This is my first opportunity in the Parliament to speak about the events of last week.
Much of which was focused in my electorate – a number of the raids and arrests took place there.
I want to put on record my thanks to the Australian Federal Police, the NSW Police and the other national security agencies involved.
I have been privileged to work closely with most of them over the last few years as a Minister, and I know that the work they do is not only very important but very difficult.
The work they do is critical in keeping our community safe.
The alleged plot they thwarted is terrifying. It’s intended to be.
If proved true, it shows that what is happening on the other side of the world, the mess in Mesopotamia, can poison the minds of people with enough hate to do the most evil things here in Australia.
I represent an electorate with a many Muslim Australians. The overwhelming majority are good honest hard working people. As horrified by this as every other Australian.
Dr Jamal Rifi, a great mate of mine, wrote in the Daily Telegraph on Friday that there is a great sense of relief in the Muslim community that this alleged plot was nipped in the bud.
But there is also a feeling of isolation.
People are angry that their religion has been hijacked by extremists.
They are also frustrated that they constantly have to prove that they are Australian.
And they are worried that they are going to be targeted because of the actions of a few.
This is a real risk. I see it happening already.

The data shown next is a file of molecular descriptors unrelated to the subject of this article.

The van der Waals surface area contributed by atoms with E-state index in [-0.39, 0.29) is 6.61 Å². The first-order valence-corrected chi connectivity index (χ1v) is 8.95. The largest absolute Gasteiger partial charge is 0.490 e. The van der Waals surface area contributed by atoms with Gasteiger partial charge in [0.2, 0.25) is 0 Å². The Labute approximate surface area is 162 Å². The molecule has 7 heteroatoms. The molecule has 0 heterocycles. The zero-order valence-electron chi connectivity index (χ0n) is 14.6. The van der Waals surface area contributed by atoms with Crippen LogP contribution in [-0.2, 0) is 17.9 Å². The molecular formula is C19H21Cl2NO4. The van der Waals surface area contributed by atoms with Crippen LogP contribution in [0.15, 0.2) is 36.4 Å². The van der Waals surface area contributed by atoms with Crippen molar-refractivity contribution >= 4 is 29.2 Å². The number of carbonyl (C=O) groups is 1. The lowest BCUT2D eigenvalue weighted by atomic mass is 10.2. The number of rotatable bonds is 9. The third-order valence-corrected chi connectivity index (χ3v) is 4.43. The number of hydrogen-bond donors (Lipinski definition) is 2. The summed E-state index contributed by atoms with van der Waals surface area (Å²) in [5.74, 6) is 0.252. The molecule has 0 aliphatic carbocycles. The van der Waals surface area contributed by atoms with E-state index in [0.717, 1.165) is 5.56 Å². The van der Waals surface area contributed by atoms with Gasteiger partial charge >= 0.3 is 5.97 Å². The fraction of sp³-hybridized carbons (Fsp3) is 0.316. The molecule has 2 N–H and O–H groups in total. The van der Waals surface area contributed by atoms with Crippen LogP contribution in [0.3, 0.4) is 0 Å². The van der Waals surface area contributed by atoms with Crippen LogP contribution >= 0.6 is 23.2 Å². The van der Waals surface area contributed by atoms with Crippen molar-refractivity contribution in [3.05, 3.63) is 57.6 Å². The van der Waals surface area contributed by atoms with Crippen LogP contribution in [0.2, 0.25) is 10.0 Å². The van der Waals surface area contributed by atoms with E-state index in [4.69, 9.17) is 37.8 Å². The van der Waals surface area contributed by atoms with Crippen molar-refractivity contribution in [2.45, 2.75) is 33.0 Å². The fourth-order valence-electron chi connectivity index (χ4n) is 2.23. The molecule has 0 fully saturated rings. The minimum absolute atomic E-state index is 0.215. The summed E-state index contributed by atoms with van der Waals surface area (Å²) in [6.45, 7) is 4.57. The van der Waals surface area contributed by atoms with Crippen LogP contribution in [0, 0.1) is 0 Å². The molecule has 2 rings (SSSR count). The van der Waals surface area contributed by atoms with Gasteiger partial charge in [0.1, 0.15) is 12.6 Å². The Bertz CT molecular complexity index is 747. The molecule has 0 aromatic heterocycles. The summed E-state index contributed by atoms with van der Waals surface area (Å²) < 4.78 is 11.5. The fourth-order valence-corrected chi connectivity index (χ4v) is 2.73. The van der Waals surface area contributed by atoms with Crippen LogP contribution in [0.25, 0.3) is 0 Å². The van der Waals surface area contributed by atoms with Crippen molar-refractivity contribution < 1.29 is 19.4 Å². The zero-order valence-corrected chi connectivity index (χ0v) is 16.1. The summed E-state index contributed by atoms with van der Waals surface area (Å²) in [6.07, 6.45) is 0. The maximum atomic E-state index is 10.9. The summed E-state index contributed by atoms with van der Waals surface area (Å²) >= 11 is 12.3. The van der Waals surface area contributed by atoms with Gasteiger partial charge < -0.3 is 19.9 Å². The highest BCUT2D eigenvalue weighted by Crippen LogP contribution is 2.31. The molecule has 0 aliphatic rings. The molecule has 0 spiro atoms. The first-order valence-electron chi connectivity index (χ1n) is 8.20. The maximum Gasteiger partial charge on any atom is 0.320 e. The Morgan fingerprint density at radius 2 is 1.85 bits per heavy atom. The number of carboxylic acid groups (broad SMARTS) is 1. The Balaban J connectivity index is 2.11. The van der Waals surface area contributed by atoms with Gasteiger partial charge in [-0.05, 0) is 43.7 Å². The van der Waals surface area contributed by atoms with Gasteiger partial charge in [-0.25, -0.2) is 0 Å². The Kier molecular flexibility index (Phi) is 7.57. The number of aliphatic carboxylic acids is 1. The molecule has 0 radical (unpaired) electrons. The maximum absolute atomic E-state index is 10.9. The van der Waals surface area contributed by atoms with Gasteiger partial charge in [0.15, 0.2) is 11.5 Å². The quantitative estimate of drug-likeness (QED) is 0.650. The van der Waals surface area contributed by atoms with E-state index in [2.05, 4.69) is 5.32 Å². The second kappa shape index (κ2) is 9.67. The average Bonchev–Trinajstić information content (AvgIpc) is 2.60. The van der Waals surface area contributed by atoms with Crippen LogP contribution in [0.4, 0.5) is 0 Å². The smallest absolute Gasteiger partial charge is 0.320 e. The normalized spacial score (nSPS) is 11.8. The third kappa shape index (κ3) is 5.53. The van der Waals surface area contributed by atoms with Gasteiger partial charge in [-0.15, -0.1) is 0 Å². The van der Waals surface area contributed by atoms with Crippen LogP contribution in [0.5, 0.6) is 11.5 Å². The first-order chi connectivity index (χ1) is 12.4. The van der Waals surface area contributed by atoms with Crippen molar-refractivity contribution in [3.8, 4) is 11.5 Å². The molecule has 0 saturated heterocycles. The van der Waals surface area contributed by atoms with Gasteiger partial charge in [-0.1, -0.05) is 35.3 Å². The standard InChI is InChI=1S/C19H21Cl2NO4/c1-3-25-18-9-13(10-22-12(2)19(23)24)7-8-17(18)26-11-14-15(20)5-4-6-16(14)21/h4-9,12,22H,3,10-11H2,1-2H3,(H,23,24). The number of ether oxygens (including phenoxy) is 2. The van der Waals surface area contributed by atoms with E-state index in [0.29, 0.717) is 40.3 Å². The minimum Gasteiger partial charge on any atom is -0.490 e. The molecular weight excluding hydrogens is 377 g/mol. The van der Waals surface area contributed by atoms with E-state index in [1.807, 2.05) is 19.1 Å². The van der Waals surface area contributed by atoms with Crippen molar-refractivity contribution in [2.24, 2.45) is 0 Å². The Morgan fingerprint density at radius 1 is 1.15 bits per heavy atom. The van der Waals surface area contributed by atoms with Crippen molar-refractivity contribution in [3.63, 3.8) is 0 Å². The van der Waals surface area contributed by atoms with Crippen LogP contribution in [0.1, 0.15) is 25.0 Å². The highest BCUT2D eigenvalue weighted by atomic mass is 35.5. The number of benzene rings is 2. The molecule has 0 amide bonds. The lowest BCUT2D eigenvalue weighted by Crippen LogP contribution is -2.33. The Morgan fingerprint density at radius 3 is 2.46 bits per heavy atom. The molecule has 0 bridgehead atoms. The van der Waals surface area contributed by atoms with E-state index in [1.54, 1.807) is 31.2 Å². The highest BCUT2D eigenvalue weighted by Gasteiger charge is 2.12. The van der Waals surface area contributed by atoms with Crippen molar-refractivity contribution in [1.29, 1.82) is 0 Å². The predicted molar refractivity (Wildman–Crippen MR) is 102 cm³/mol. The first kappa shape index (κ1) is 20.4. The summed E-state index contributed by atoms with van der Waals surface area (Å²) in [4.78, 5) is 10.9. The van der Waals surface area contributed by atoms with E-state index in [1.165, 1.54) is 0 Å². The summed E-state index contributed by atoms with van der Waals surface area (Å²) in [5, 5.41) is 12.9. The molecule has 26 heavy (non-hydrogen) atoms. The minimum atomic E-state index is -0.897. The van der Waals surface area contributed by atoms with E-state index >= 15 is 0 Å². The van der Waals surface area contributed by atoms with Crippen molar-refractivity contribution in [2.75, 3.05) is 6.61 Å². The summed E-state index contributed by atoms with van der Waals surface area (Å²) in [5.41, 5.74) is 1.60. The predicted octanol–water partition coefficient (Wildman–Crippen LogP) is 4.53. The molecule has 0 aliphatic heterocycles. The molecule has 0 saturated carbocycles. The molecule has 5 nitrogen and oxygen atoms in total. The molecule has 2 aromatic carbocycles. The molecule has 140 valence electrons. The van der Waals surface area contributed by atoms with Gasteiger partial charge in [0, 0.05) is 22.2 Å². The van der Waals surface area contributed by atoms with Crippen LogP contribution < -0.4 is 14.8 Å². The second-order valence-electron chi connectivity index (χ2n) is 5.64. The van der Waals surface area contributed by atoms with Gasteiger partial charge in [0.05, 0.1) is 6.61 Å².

A friend of mine Amer has a young son. He is 11 years old.
In the last few years his biggest issue has been deciding whether he is going to cheer on the Eels or support the Bulldogs. On Friday he came home from school and asked his dad “Why does every body hate us?”.
This worries me a lot. It’s exactly what organisations like ISIS want. They prey on people feeling isolated. They pray on people feeling they don’t belong.
Because if people feel like they don’t belong then they are going to be more susceptible to the type hateful poisonous messages being preached by ISIS.
Tackling this problem requires more than just laws and more than just the good work of our law enforcement agencies.
It also requires more than just the help of community and religious leaders, and parents and teachers, health professionals and youth workers.
It requires the help of every Australian – to make sure we are everything that organisations like ISIS despise. That we are a free and tolerant people and that we live in a country where everyone feels like they belong.